6. A Points control is enabled for both the Flat and Average algorithms, and a Floor control is also enabled for the Flat algorithm. These are discussed below.
Flat Settling Algorithm
Just like in Sequence Mode, the Flat algorithm considers a series of sequential readings within a specified time window looking backward from the most recent reading. But in Bench Mode, the width of the time window is the greater of Settling Time, Settling Cycles and Points (a minimum number of successive meter readings). When all the readings in the time window are within ± t of the most recent reading (where t is the value of Tolerance), the measurement is considered to have settled and the last reading is taken as the settled reading. The Floor field is used when measured signals are at a very low level. In this situation, the Tolerance value, which is specified as a percentage of the signal level may result in a settling window too narrow for settling to reliably occur. The Floor setting establishes a minimum height of the settling window and thus reduces timeouts for low-level signals.
Average Settling Algorithm
The Average algorithm in Bench Mode computes the average value of all readings within a time period equal to the greater of the specified Settling Time, Settling Cycles and Points. (In Sequence Mode, the readings are simply averaged over a specified Averaging Time).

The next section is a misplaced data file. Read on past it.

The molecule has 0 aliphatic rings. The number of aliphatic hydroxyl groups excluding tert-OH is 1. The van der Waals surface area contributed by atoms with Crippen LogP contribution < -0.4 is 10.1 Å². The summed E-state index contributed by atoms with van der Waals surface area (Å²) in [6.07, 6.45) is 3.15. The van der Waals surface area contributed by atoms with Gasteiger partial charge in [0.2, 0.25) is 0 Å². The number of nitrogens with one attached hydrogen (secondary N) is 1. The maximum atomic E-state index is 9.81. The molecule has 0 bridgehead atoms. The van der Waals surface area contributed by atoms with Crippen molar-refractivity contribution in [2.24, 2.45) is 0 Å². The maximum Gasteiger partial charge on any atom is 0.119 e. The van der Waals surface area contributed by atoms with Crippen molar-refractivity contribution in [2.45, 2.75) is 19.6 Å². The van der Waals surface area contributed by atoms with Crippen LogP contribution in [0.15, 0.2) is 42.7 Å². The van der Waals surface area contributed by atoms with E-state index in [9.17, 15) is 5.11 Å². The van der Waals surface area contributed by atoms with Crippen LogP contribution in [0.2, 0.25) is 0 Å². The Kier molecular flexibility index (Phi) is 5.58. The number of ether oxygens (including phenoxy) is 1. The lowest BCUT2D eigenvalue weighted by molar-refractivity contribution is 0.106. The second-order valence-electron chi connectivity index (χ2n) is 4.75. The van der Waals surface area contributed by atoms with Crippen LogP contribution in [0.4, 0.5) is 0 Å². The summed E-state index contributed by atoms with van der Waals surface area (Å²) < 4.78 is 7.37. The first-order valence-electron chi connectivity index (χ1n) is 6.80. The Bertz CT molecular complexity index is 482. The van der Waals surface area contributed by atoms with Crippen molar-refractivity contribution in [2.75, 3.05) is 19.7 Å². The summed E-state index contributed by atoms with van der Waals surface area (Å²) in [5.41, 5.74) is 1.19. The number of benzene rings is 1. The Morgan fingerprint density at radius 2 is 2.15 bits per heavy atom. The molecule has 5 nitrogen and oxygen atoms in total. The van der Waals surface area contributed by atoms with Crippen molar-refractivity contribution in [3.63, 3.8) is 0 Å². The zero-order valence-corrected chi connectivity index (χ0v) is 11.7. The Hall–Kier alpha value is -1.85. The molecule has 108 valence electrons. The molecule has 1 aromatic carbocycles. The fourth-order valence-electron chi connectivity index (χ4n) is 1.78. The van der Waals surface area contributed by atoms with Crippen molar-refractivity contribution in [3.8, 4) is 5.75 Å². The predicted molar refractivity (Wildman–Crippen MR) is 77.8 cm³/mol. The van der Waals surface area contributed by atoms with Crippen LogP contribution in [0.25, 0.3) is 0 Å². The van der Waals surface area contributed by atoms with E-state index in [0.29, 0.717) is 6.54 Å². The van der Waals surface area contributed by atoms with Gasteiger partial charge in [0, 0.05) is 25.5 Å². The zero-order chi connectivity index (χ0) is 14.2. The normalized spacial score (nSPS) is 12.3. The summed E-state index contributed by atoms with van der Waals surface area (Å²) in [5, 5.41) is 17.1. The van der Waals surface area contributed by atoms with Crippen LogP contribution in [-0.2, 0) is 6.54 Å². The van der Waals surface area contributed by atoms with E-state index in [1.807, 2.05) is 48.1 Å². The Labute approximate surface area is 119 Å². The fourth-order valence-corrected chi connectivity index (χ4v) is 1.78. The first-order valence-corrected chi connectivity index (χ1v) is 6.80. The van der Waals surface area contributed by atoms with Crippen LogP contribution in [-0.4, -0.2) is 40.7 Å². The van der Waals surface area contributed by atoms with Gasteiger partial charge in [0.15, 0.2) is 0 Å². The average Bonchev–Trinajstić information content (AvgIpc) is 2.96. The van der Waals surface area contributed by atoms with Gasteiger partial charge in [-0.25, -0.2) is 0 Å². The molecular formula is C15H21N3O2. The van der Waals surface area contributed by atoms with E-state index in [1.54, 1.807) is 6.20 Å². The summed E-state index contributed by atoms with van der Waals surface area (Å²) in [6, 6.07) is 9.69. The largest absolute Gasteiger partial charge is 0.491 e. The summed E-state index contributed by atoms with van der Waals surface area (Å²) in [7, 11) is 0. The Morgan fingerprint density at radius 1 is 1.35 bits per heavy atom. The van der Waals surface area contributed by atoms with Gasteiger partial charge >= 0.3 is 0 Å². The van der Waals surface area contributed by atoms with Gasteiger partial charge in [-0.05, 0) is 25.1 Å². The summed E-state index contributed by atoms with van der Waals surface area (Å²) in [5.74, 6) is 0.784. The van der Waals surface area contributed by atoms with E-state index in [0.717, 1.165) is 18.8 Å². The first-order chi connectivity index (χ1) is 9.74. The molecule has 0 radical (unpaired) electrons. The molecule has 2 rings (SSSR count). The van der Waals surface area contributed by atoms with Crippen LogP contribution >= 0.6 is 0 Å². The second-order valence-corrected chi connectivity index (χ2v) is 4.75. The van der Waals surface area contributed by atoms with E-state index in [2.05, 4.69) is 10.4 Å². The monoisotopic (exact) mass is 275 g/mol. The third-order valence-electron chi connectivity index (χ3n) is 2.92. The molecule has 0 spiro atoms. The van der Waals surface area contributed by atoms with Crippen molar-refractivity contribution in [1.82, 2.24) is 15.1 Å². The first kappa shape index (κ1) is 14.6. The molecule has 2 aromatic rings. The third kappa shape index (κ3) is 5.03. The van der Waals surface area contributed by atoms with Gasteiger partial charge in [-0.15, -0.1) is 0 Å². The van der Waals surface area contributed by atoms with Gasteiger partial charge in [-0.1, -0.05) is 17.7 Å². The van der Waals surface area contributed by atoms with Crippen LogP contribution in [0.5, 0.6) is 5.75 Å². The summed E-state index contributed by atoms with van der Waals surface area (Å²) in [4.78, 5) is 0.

If your Bench Mode Sweep measurement results have T symbols on the graph, as shown in Figure 3, it’s an indication that a settling timeout has occurred and you will need to adjust the settling parameters to ensure settled readings. Don’t forget that the settling parameter controls are accessed from the Analyzer pane (Figure 2), not directly from the Sweep measurement.
Figure 3. A THD+N Ratio versus Measured Level Sweep result of a power amplifier with timeout indicators at several level steps.
Settling in Bench Mode Recorder
In the Recorder measurement, settling is disabled by default. It can be enabled by checking the Make Settled Readings checkbox in the Recorder measurement’s configuration pane (Figure 4). But, of course, this will drastically reduce the effective reading rate of the measurement.
Figure 4. The Make Settled Readings checkbox in the configuration pane of the Bench Mode Recorder measurement.
As mentioned in the post on Settling in Sequence Mode, the high reading rates of up to 250 readings per second available in Bench Mode Recorder make it a great tool when trying to solve settling issues. Graphs like the one in Figure 4 provide great insight into the length of time required for meters to settle at each sweep step, which can provide guidance when configuring settling parameters.
Settling, Part 1 – Sequence Mode Joe Begin | November 25, 2020 In this two-part series, we’ll review the features available in APx500 software to help ensure that settled readings are acquired when testing audio devices. Read more
APx500 Tips: Sequence Steps Joe Begin | July 28, 2020 With its built-in test sequencer, reporting engine, and more, Sequence Mode in APx500 software can be very useful for a variety of applications. Read more